I went with my sister, and two friends Nataly and Stephen. My sis and I stayed at a hostel right off of St. Charles and my friends stayed elsewhere, so it was mostly my sister and I going around seeing the sights, my old stomping grounds, and partying like rock-stars. The first night, we got in after a 9 hour drive, got dressed and went straight to the French quarter. We bar hopped a bit and ended up in a strip club where my sister got a lot of attention. That first night we only stayed out until about 2 am out of exhaustion from the long drive.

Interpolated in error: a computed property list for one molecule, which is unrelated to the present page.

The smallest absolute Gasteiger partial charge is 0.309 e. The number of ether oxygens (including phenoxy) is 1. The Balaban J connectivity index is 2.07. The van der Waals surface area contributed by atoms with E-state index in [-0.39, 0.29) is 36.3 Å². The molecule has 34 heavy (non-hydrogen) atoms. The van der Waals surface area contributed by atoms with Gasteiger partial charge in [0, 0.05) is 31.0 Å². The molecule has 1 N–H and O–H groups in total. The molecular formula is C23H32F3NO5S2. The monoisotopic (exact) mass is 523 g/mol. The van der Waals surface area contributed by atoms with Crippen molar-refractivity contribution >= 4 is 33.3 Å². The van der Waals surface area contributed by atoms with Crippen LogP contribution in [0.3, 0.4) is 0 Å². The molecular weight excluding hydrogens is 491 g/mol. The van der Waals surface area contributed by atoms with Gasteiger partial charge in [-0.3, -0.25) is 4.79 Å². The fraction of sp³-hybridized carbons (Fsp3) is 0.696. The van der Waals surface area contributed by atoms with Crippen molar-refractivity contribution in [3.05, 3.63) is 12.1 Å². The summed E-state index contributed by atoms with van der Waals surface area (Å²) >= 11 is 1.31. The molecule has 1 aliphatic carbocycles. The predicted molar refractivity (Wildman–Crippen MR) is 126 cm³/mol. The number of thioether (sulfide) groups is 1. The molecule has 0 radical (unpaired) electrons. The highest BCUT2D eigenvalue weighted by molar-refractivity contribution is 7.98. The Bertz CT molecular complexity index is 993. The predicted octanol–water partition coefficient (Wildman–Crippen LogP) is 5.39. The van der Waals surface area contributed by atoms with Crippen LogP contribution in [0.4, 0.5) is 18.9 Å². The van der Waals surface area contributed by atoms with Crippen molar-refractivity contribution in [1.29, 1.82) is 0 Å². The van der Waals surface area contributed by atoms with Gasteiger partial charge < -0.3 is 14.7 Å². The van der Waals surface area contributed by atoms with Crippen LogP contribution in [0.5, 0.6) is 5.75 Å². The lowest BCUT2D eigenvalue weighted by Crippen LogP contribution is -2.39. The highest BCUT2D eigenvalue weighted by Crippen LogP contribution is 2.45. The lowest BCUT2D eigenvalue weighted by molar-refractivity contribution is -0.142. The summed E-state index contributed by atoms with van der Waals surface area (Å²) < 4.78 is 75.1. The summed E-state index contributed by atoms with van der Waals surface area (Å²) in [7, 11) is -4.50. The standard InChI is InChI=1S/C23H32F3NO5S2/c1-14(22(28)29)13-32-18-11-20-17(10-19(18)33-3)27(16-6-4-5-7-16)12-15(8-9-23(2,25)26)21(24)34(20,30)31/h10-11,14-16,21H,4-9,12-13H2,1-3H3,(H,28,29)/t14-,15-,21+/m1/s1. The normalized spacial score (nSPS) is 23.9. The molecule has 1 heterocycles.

The next day, Friday, we spent the whole day sightseeing and took advantage of some free tickets I got to catch a ghost/haunted walking tour. I’ve been on that tour many times and I especially like hearing about the La Laurie mansion. I carried a small backpack loaded with alcohol and we barely spent any money that night, since in NOLA you can drink in public. By the time we headed back to our beds the streetcar had stopped running and we walked for about 30 minutes instead of taking a taxi. As we neared the place on St. Charles the sun was coming up to greet us, something I don’t see often.